Knapweed Honey

Discussion in 'General Beekeeping' started by Ray, Aug 4, 2013.

  1. Ray

    Ray Member

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    2 snips from ApisBee:

    No in the Okanagan it is so dry that by mid August there is no nectar coming in except from knapweed which has a bitter sap in the stems and is in the nectar also causing the honey to be bitter tasting.


    Here in the Okanagan we have knapweed that produces a light colored honey that has a pleasant aroma but when tasted it first tastes sweet and mild in flavor but once the sugars have gone your left with a bitter aftertaste in your mouth.

    Second Opinions? Third Opinions? I should have one of my own in a few days.
    I have been grinning for weeks, up until now, with several acres of knapweed growing near my hives. The field south of me has a pink cast, there are so many of them.
     
  2. ApisBees

    ApisBees Active Member

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    It's not all bad. The knapweed will loose a lot of its bitterness if it is stored in buckets or holding tanks and aloud to vent for a month or two. Or blend it with other honeys but no more than 20% knapweed I can still taste it in the honey but most consumers wont be able to tell. If you are unaware of the knapweed flavor, touch your finger on the plant stem and lick your finger. Pull the early honeys out of the brood chambers and let the bees keep the knapweed honey to over winter on.
     

  3. tecumseh

    tecumseh New Member

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    we have any number of bad tasting honeys here... bitterweed, broomweed and snow on the prairie are three that come quickly to mind.... some folks are even slight put aside by tallow honey which you can collect in great volume down on the Texas Gulf Coast in almost any of the old rice growing areas <and it seem most of the packers do pretty much what Apis bee describes above and blend in other stuff until the taste is not noticeable and at about at the same ratio Apisbee describes. the concept of 'bad' honey is very difficult to explain to new beekeepers who almost always think all honey is good. after about 2 years of experience they ALL have some experience in capturing at least one of the above list and then they know exactly what your are talking about.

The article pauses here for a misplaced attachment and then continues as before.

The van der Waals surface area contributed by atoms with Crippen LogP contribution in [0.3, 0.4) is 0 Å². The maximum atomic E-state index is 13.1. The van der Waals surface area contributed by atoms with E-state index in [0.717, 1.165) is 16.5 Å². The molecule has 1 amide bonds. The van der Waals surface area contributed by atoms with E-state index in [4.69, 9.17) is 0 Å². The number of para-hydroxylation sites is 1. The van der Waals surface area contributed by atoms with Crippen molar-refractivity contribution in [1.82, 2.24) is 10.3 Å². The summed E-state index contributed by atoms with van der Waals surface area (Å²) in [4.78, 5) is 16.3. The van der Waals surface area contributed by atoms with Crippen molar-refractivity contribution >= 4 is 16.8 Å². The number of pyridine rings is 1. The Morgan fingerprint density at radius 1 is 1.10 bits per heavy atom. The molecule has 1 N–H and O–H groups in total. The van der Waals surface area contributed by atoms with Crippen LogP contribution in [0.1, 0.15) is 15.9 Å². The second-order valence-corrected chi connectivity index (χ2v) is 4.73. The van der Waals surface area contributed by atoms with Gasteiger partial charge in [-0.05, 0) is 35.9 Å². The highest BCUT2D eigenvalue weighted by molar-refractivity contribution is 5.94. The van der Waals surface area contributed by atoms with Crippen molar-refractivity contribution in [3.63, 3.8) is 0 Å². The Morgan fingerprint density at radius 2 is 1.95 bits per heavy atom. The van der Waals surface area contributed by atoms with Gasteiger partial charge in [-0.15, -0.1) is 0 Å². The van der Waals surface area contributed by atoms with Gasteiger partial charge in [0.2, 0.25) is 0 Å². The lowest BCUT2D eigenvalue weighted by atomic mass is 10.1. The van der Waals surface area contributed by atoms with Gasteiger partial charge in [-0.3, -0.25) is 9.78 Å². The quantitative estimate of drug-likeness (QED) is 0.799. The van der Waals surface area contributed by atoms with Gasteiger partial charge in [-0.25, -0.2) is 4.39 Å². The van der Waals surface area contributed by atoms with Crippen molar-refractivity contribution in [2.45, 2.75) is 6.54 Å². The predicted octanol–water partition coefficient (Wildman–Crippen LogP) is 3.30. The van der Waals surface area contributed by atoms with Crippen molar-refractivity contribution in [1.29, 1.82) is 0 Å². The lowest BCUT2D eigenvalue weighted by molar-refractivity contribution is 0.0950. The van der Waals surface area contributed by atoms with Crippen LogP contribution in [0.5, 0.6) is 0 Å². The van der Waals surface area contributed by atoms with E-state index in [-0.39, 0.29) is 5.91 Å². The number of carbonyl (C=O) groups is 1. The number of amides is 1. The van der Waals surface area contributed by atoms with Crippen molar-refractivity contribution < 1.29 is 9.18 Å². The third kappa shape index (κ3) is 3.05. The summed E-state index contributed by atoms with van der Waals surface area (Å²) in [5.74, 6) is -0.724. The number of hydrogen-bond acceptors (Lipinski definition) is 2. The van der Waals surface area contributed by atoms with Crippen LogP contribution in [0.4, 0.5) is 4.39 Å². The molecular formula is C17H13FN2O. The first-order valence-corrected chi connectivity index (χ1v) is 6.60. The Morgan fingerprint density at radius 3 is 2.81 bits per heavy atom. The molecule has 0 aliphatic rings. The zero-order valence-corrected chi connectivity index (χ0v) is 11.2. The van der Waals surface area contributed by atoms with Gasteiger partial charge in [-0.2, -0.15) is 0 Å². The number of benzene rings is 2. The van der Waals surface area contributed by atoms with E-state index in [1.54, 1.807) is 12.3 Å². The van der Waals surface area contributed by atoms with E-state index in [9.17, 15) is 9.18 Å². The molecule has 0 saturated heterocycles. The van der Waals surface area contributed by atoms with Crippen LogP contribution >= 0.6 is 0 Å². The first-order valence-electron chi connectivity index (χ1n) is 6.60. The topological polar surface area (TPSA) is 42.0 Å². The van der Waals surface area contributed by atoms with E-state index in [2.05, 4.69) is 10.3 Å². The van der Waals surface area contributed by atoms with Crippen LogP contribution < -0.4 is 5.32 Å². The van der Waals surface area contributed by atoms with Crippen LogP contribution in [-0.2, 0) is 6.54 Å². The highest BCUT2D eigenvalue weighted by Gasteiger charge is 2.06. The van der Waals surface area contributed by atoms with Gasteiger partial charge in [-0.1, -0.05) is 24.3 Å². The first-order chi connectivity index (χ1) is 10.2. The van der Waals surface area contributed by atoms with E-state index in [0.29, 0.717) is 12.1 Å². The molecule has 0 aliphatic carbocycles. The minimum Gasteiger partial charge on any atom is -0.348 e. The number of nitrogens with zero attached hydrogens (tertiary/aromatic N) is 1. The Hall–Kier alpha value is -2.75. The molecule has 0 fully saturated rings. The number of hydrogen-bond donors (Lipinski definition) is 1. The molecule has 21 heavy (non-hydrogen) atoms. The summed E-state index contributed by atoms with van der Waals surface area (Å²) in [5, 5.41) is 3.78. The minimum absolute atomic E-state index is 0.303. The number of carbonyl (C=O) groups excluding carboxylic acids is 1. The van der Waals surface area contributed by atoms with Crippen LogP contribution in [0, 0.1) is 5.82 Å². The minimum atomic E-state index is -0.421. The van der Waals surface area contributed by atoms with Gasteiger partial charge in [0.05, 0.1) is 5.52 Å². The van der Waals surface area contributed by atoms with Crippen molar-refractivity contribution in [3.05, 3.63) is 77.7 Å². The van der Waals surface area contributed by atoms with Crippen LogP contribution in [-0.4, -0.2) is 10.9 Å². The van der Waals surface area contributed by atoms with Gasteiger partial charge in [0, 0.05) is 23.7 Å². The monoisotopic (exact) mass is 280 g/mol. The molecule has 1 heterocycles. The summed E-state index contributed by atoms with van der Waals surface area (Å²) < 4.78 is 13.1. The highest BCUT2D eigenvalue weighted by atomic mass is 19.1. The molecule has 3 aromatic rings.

4. ApisBees

    ApisBees Active Member

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    Some beekeeper prefure to extract all the honey at one time during the year so the different honeys are blended during the extraction process. Others will pull honey off after different flows, label and sell them as specalty honeys at a premium price. After a few years you will cet to know the honeys from your area and how the best way to market them. Be aware that every once in a while a nectar source that in most years dosn't effect the honey will because conditions where favorable. Also a neighbor will plant a dirrerent crop resulting in a change to the taste of the honey.
     
  5. Ray

    Ray Member

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    OMG! [​IMG]Bitter doesn't describe that awful taste!

    [​IMG] Is there ANYway to make this stuff palatable?
     
  6. ApisBees

    ApisBees Active Member

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    Knapweed has that special taste that has to be experienced and can't be described.
    Pull the good honey out of the brood chamber and put the knapweed honey for the bees to winter on, they don't seem to mind the taste. If you are using standard brood supers and Dadant for honey wait another couple of weeks and place all the brood in the bottom super, pull the full frames of caped honey to extract and remove any queen excluder and leave the super of Knapweed for them for winter.
    And see post 2
     
  7. Ray

    Ray Member

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    Thanks, ApisBees
    This is probably the third strike, for my excursion into 'Unlimited Broodnest'.
    The Knapweed has been blooming for a month, maybe more, and the population is plentiful. If it wasn't for that terrible taste, the plants would be a Godsend.
     
  8. ApisBees

    ApisBees Active Member

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    We don't get much from the knapweed any more. The government and researchers in there attemps to control the spread and stop it from killing the native grasses introduced 2 beetles, one that eats the roots and another that feeds on the seeds. The other thing that will kill it is water it doesn't like to grow where there is regular irrigation. But before the beadle release it was good for 80 to 100 lbs. per colony.